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Negotiation as a Paradigm for Business
Ethical Negotiations Lead to Ethical Businesses
At the end of the day, business is about exchanging things of value with others in order to meet the interests of the companies involved. Whether trading widgets or services, the bottom line to any business is to earn a profit while exchanging goods for payment or other receivables needed for business operations. The process of negotiating ethically, then, is a paradigm for good business.
Good business, like ethical negotiation, furthers and strengthens relationships of both the business and personal variety. Keeping all stakeholders in mind can be a tremendously practical way to bring about a result that meets the test of a successful negotiation: an agreement the parties are committed to fulfill.
Stakeholders are the folks with whom we may not have a direct relationship but to whom our negotiation results have some significance. Keeping the stakeholders in mind is critical for reasons of greater significance than simply the immediate contract in hand; we all have an obligation of stewardship in our dealings with other people, whether in our professional lives or in our roles as members of the business community, to treat others with respect.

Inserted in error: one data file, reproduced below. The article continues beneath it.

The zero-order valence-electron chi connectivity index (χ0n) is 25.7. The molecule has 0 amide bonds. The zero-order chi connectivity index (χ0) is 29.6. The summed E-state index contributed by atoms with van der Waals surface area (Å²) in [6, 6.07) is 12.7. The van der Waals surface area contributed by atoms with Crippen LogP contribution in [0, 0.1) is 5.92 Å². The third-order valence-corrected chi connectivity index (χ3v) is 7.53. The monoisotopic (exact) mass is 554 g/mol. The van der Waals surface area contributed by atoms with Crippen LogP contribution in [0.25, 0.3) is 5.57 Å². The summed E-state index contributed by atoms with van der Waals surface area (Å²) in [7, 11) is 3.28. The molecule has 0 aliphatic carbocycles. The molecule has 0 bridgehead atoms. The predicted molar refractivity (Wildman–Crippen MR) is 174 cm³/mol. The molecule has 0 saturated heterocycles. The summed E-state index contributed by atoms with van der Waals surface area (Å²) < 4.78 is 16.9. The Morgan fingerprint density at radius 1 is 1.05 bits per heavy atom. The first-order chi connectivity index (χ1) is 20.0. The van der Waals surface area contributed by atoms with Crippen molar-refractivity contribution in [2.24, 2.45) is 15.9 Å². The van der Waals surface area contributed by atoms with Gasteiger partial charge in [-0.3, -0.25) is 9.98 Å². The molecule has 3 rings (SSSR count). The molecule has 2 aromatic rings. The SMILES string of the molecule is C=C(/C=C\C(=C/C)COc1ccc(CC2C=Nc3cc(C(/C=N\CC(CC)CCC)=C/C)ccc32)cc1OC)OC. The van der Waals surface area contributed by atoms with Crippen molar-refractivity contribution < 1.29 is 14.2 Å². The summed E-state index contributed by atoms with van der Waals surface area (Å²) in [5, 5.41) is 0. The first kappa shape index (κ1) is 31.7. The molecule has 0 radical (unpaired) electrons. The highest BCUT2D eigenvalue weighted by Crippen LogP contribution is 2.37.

In negotiation, those who think only of themselves are generally known as positional bargainers. Positional bargainers take the “my way or the highway” approach and view the process as a confrontation from which they intend to emerge as the winners. This implies that others will emerge as losers and is the exact sort of thinking that has been sending corporate leaders to ethics committee chambers. Following this thinking down the chain of command, and you will see that it also sends companies into bankruptcy, marches employees to the unemployment line, and drives the US economy into the tank.
Harming the US economy means that other stakeholders and other economies in the global marketplace are likely to suffer damage as well. Simply put, a troubled global economic state can be the result of positional bargaining and selfish negotiations.
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